Roger Corman

10 Awesome Holiday Gifts for the Movie Geek in Your Life

As you’ve possibly noticed, the holiday season is upon us — as is the holiday gift guide season. We’ve already helpfully offered up suggestions for the music lovers, bookworms, and even cat people on your list; now on to the cinephiles, those grouchy movie-lovers who seldom see daylight, yet will hopefully enjoy something from this assortment of books, discs, and other tree-ready paraphernalia. … Read More

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Bruce Dern-ology: 10 Must-See Movies by the ‘Nebraska’ Star

This Friday, moviegoers in select cities (and as Letterman likes to say, I certainly hope your city has been selected) will have the opportunity to see Nebraska, Alexander Payne’s wonderful comedy/drama about a father and a son and the moment when you decide to just let things go. But more than anything, it’s about the wonder that is Bruce Dern, the legendary character actor who worked his way out of the Roger Corman factory and became one of the key on-screen personnel in the “New Hollywood” movement of the 1970s. At 77, he gives the performance of a lifetime in Nebraska (he won the Best Actor prize at Cannes), and after seeing it, you may want to go back and check out some of the films that made him the legend he is (particularly if you live in New York, where BAM is hosting a retrospective of his work). Here’s a few starting points: … Read More

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50 Trashy Movies Everyone Needs to See Before They Die

A few weeks back, we had a very good time sifting through the whole of literature and plucking out the very best of the very trashiest books. Because film is an inherently more populist medium, the intellectual engagement with film trash is, historically, a bit more consistent. Of the films that qualified as “great trash,” Pauline Kael wrote, “What gives this trash a lift, what makes it entertaining is clearly that some of those involved, knowing of course that they were working on a silly shallow script and a movie that wasn’t about anything of consequence, used the chance to have a good time with it.” These 50 movies meet that… Read More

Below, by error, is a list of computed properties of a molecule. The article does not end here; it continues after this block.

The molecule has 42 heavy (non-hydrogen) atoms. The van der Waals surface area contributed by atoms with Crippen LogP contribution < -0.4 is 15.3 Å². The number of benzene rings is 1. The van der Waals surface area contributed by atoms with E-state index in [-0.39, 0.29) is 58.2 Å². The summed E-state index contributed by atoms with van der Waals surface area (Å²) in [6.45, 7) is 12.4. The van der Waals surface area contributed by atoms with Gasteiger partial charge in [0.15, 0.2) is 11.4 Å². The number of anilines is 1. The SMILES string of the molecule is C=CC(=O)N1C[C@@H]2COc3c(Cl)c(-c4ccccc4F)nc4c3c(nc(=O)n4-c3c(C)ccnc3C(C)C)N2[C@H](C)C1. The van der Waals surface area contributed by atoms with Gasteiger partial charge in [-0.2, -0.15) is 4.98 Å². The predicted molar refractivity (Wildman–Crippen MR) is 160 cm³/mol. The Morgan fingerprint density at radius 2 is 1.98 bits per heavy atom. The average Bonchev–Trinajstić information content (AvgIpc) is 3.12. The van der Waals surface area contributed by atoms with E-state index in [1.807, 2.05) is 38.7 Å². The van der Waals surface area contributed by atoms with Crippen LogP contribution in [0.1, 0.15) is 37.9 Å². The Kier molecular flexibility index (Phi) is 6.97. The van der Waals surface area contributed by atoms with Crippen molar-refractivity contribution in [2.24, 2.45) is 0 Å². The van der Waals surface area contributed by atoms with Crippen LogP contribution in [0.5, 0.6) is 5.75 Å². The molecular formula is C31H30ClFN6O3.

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Wild Vintage Posters from Classic Roger Corman Drive-In Movies

Chris Nashawaty’s wonderful new book Crab Monsters, Teenage Cavemen, and Candy Stripe Nurses is an homage to the “King of the B Movie”: Roger Corman, whose cheapo productions for American International Pictures and his own New World outfit, aimed squarely at drive-in and grindhouses, provided not only thrills for movie-goers but opportunities for countless young filmmakers looking for their first break. Nashawaty’s book (out now) is an affectionate tribute to the producer/director, an oral history with contributions by Corman and the many actors, directors, and technicians he employed. But it’s also a handsome coffee-table volume showcasing the distinctive art of these textbook exploitation movies, in which the marketing campaign was often devised before the script was even written. After the jump, we’ve selected ten of our favorite vintage Corman posters, accompanied by explanatory captions from the book. … Read More

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Flavorwire’s Guide to Movies You Need to Stream This Week